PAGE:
Have scientists really discovered why skin ages?

Behind the Headlines

Monday February 29 2016

Have scientists really discovered the secrets of skin ageing?

We're unlikely to see an end to wrinkles any time soon

"Powerful anti-ageing treatments which banish wrinkles for good are a step closer after scientists found the enzyme responsible for youthful skin," says the Daily Telegraph.

Researchers from Newcastle University found an enzyme called mitochondrial complex II was less active in the laboratory-grown skin cells of older people.

The enzyme is found in the batteries of cells – the mitochondria – which break down nutrients and turn them into energy for the cells to use.

Previous research in animals suggested the activity of the enzyme also changes with ageing in many different cell types.

But the researchers don't know whether this reduced enzyme activity is a cause of ageing or if it happens as a result of ageing.

They also don't know whether these changes are linked to the formation of wrinkles or other signs of skin ageing.

Research into the role of this enzyme is in its early stages, and any treatment that stems from this study is likely to be many years away.

A lot still needs to be done before we understand its implications – we're unlikely to see an end to wrinkles any time soon.

However, the research could improve our understanding of how other organs in the body age, such as the heart, lungs and brain cells, and help develop new treatments.

Where did the story come from?

The study was carried out by researchers from Newcastle University, and was funded by Newcastle University, the North Eastern Skin Research Fund, and the National Institute for Health Research.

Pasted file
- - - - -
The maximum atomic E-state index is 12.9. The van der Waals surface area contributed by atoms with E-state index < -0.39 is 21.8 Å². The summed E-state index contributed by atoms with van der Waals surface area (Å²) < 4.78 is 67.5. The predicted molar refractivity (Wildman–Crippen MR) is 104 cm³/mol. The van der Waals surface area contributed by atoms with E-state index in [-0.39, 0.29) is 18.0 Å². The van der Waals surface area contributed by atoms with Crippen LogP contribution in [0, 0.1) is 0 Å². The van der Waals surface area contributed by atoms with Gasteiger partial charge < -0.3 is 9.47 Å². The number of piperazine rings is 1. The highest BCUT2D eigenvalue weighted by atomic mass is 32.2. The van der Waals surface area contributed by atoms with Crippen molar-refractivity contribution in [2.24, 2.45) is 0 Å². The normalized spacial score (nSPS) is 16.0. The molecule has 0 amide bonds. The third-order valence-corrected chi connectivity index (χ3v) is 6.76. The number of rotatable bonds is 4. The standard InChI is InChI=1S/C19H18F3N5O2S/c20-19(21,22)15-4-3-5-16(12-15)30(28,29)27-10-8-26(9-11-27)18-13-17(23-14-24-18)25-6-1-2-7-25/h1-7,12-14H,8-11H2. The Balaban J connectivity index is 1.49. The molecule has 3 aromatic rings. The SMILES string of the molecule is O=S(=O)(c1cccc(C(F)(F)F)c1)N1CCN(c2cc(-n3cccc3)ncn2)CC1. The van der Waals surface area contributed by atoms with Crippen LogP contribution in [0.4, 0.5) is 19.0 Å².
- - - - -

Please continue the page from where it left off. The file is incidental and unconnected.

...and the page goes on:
It was published in the peer-reviewed Journal of Investigative Dermatology. The paper is available to read online for free.

The Daily Telegraph's article made some very optimistic claims that have not yet been borne out by the research – for example, the paper stated scientists now "know what is responsible for youthful skin" and will be able to "restore lost vitality".

Other media sources also reported the study uncritically, several of them quoting one of the researchers, who spoke of the "possibility" of finding anti-ageing treatments.

What kind of research was this?

This is a laboratory study using human skin cells. The researchers wanted to compare the activity of a particular enzyme called mitochondrial complex II in older skin cells with its activity in younger skin cells.

The complex II enzyme is found in the mitochondria of cells, the "engines" that break down nutrients and turn them into energy for the cells.

One theory is that changes and damage to the mitochondria over time cause the cells to age. Previous studies, mainly in animals, suggested complex II might be involved in this process. For example, complex II is less active in the skin of older mice than younger mice.

Also, certain changes to the proteins in complex II have been found to speed up ageing in flies and worms. The researchers therefore wanted to see what happens to complex II in human skin cells with age.

As the study just compares younger and older cells, it cannot tell us:

  • what causes the different activity levels
  • whether lower activity levels cause cells to age
  • how the changes seen might be linked to visible signs of ageing in the skin, such as wrinkles

What did the research involve?

Researchers took skin cells from 27 men who had their foreskins surgically removed. They grew skin cells in the laboratory and measured the activity levels of complex II.

They then looked at how much activity could be seen in skin cells taken from younger people compared with older people.

The researchers carried out a range of comparisons, including:

  • looking at different types of skin cells (fibroblasts and keratinocytes)